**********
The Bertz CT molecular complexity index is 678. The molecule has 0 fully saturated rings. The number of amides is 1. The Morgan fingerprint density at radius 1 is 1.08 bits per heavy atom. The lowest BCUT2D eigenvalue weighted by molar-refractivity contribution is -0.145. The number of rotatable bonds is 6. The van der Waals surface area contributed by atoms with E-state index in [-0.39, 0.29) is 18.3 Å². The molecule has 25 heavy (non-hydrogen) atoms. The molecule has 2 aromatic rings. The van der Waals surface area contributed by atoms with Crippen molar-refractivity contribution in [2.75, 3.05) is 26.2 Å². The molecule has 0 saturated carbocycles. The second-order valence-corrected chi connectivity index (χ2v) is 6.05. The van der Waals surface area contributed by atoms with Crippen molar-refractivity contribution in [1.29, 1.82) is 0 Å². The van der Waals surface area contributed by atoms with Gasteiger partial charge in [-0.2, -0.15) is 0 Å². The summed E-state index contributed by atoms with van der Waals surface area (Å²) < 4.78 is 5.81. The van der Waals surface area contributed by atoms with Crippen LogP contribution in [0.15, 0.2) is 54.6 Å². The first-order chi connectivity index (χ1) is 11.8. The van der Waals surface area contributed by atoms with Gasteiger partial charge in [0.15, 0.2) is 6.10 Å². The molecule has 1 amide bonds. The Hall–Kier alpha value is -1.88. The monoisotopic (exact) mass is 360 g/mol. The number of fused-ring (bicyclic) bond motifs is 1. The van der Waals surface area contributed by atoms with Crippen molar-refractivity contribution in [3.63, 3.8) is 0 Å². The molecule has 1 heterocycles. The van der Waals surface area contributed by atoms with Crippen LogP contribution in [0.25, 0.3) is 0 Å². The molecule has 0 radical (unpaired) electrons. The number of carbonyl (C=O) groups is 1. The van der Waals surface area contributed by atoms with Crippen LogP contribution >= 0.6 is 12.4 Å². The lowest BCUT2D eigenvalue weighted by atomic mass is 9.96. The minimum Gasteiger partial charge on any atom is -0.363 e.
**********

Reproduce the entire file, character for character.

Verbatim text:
The Bertz CT molecular complexity index is 678. The molecule has 0 fully saturated rings. The number of amides is 1. The Morgan fingerprint density at radius 1 is 1.08 bits per heavy atom. The lowest BCUT2D eigenvalue weighted by molar-refractivity contribution is -0.145. The number of rotatable bonds is 6. The van der Waals surface area contributed by atoms with E-state index in [-0.39, 0.29) is 18.3 Å². The molecule has 25 heavy (non-hydrogen) atoms. The molecule has 2 aromatic rings. The van der Waals surface area contributed by atoms with Crippen molar-refractivity contribution in [2.75, 3.05) is 26.2 Å². The molecule has 0 saturated carbocycles. The second-order valence-corrected chi connectivity index (χ2v) is 6.05. The van der Waals surface area contributed by atoms with Crippen molar-refractivity contribution in [1.29, 1.82) is 0 Å². The van der Waals surface area contributed by atoms with Gasteiger partial charge in [-0.2, -0.15) is 0 Å². The summed E-state index contributed by atoms with van der Waals surface area (Å²) < 4.78 is 5.81. The van der Waals surface area contributed by atoms with Crippen LogP contribution in [0.15, 0.2) is 54.6 Å². The first-order chi connectivity index (χ1) is 11.8. The van der Waals surface area contributed by atoms with Gasteiger partial charge in [0.15, 0.2) is 6.10 Å². The molecule has 1 amide bonds. The Hall–Kier alpha value is -1.88. The monoisotopic (exact) mass is 360 g/mol. The number of fused-ring (bicyclic) bond motifs is 1. The van der Waals surface area contributed by atoms with Crippen molar-refractivity contribution in [3.63, 3.8) is 0 Å². The molecule has 1 heterocycles. The van der Waals surface area contributed by atoms with Crippen LogP contribution in [0.25, 0.3) is 0 Å². The molecule has 0 radical (unpaired) electrons. The number of carbonyl (C=O) groups is 1. The van der Waals surface area contributed by atoms with Crippen LogP contribution >= 0.6 is 12.4 Å². The lowest BCUT2D eigenvalue weighted by atomic mass is 9.96. The minimum Gasteiger partial charge on any atom is -0.363 e.